Ketamine may rebuild broken brain synapses, according to new research

Unfounded blame game.
Unfounded blame game.
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The body of science showing that ketamine, the drug best known for its recreational use, might one day become a prominent treatment for depression is growing.

A new study published April 11 in the journal Science shows that not only does ketamine offer fast-acting and temporary relief for depression, but the drug appears to actively repair damaged brain circuits, as well. So far, evidence of such reparative effects has only been tested in mice, but if it winds up proving to have a similar effect in humans it may constitute a breakthrough in treating the mental illness.

A team of researchers administered a stress hormone to lab mice that causes them to exhibit depressive symptoms: They lose interest in eating foods that typically excites them, and stop engaging in normal activities, such as walking through lab-made mazes. After giving the mice the hormone, the scientists used laser-scanning microscopy to examine the animals’ brains to note any changes to their brain synapses, the connections between neurons. They noticed the animals lost a bunch of synapses when they were stressed.

So then the researchers gave the mice ketamine before performing the same microscopic inspection. According the study, the ketamine worked in two steps. First it temporarily gets broken brain circuits to function better. Then it actually repairs those circuits by rebuilding the synapses around them that serve as the connectors between cells. Ultimately, this helps the cells in the brain communicate more effectively as a network.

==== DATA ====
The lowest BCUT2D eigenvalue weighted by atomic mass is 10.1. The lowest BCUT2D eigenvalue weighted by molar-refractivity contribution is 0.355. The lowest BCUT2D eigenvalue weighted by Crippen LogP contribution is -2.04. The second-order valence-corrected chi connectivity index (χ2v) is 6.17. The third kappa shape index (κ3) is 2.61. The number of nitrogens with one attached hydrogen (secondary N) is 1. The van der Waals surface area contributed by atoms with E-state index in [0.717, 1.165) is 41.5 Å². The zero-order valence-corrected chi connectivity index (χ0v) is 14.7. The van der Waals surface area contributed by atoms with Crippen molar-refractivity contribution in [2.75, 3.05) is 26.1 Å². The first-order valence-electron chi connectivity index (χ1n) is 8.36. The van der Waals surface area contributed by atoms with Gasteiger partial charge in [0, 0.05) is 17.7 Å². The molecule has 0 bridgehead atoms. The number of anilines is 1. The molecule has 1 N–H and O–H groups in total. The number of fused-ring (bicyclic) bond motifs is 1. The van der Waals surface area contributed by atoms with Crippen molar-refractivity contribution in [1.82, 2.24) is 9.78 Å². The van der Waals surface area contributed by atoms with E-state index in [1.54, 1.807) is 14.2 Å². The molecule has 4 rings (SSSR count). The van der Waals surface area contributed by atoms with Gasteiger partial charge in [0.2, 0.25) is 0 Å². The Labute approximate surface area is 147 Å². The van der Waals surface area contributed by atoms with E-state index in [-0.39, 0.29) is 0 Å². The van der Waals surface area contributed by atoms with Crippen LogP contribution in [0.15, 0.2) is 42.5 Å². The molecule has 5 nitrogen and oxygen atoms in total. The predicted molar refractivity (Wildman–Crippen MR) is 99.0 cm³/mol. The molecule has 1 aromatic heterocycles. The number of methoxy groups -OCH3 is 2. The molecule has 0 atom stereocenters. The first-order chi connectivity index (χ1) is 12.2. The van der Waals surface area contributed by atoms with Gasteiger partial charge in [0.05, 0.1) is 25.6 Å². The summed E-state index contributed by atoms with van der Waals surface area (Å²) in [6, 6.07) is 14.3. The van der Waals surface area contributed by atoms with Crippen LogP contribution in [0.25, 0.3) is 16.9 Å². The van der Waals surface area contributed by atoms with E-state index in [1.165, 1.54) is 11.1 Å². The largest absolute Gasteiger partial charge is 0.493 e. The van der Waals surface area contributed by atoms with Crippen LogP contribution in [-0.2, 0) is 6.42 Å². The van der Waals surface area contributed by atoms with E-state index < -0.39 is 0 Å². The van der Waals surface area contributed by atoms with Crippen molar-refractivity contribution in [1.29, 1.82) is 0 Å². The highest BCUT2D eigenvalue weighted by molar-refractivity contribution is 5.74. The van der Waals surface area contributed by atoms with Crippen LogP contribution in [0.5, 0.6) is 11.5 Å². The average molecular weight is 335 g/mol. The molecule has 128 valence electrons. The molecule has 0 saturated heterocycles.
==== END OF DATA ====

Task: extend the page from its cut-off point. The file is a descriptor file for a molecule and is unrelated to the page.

Though this study was in mice, the overall body of evidence behind the medical benefits of ketamine is not exclusive to the lab animals. In April 2018, a study published by the American Journal of Psychiatry found that in human subjects the drug offered temporary and rapid relief for symptoms of depression. That built upon work published a year earlier in the journal Nature, which showed that a metabolite in the drug pinpointed and blocked the NMDA receptor, known to be associated with the effects of depression, in lab mouse brains.

According to the US Centers for Disease Control and Prevention, about one in six adults will have depression at some point in their life. The condition affects close to 16 million Americans every year and it can occur across the entire age spectrum.

In March, the US Food and Drug Administration approved esketamine, a drug derived from ketamine. It will be formally marketed as Spravato and will come in the form of a nasal spray released by Janssen Pharmaceuticals, a branch of Johnson & Johnson.